After finishing nearly three hours of tough multiple-choice tests, you might be tempted to skip writing the optional ACT Essay. But, don’t do this–most competitive colleges and universities will want to see an Essay score. Plus, we’ve got some tips to make writing the Essay a breeze.
You’ll get a great score if you follow these ACT essay tips – do some preparation before you start writing, make sure to use proper grammar and impressive vocabulary, and proofread your work before you submit it, among other things.
More tips and details below! And, for even more expert advice, consider taking an ACT prep course with Prep Expert.
Be Sure To Fill Three To Four Pages Of Your Exam Booklet
Make sure you write enough to fill up three to four pages of your exam booklet–Essays less than three pages will lose points, and those with four pages score the highest.
Because the graders don’t have very much time to score your Essay—two to three minutes per Essay at most—they rely on relatively superficial criteria to assign you a score. One of these criteria is the length. Unable to read entire Essays in full, graders assume that students who wrote longer Essays had more to say, and wrote better arguments and that those who wrote shorter Essays weren’t able to develop their points.
If you have particularly small handwriting, you’ll want to write bigger than you normally do, so that you don’t have to come up with a lot of extra content to fill these pages in. And, you should make sure you always write clearly, even if you have to speed along in order to write four pages. If graders can’t read your writing (a big pet peeve!), they will dock you points.
Memorize The Prompt Ahead Of Time
The prompt will always be the same for every Essay, so if you know it beforehand, you can skip reading it, and save yourself more time to write.
Not needing to read the prompt will save you a minute or two you can then devote to outlining or writing your Essay. Additionally, if you know the prompt’s requirements by heart, you’ll be less likely to forget any of the required components of the Essay.
Outline Your Essay Before You Start Writing
Prepare a basic outline before you start writing so that you don’t develop writer’s block midway through the Essay, or forget to include any necessary information.
Your outline should include the Essay’s five paragraphs–an introduction, three body paragraphs, and a conclusion. The introduction should include your thesis, and each body paragraph should include a point in support of your thesis, along with three specific examples.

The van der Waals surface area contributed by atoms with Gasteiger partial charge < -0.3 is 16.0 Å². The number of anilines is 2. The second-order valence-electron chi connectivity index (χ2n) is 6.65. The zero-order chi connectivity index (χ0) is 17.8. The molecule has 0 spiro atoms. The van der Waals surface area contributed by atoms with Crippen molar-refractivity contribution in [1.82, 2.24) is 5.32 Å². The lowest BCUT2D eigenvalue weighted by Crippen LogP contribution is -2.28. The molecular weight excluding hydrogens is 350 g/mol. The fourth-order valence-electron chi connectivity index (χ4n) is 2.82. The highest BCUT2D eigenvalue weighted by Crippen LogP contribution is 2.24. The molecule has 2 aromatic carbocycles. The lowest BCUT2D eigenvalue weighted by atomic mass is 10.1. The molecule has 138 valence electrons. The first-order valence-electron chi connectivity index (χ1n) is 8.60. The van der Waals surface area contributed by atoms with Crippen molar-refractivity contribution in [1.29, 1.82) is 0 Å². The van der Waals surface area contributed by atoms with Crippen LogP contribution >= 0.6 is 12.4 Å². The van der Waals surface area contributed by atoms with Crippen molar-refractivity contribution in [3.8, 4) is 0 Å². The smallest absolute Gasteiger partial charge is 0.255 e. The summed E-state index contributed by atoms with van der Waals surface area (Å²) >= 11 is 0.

The examples can come from anywhere, including personal anecdotes, those of your friends and family, statistics, things you’ve read in the newspaper or seen on TV, et cetera. The conclusion need only be a couple sentences, wherein you restate your thesis.
Have all these basic components outlined before you start writing. There’s nothing worse than getting halfway through your essay and developing writer’s block, not knowing what to write next–and wasting precious minutes trying to get back on track.
Don’t Be Afraid To Make Up Your Examples
Don’t worry–the exam graders won’t care if you make up examples for your body paragraphs, so long as they’re realistic.
For every point you make about the perspectives supplied for the Essay, you’ll need to come up with a few specific examples. If you’re stretching to come up with examples from real life, don’t be afraid to make something up. The Essay is not a test of the veracity of your information, and you don’t need to offer citations.
If you make up a study or a newspaper article in support of your claim, that’s fine, so long as it’s relatively realistic. The Essay graders just want to see that you’re able to build an argument, not test your ability to come up with real-life examples without the benefit of research.
Be Sure To Use Elevated Vocabulary Wherever Possible
Using two to three elevated vocabulary words per paragraph will get you a higher Essay score.
Your English teachers have probably (rightly) admonished you for using elevated vocabulary words unnecessarily. Typically, elevated vocabulary should be used only when it is the best way to express your thoughts. Otherwise, it’s better to use simpler words, which more people will understand.
However, because the graders only have a few minutes to look at your Essay, one of the criteria they’ll use to score it is your use of elevated vocabulary. So, show off as much as you can, and use at least three to four elevated vocabulary words per paragraph–any less, and there’s a chance the graders won’t see the words.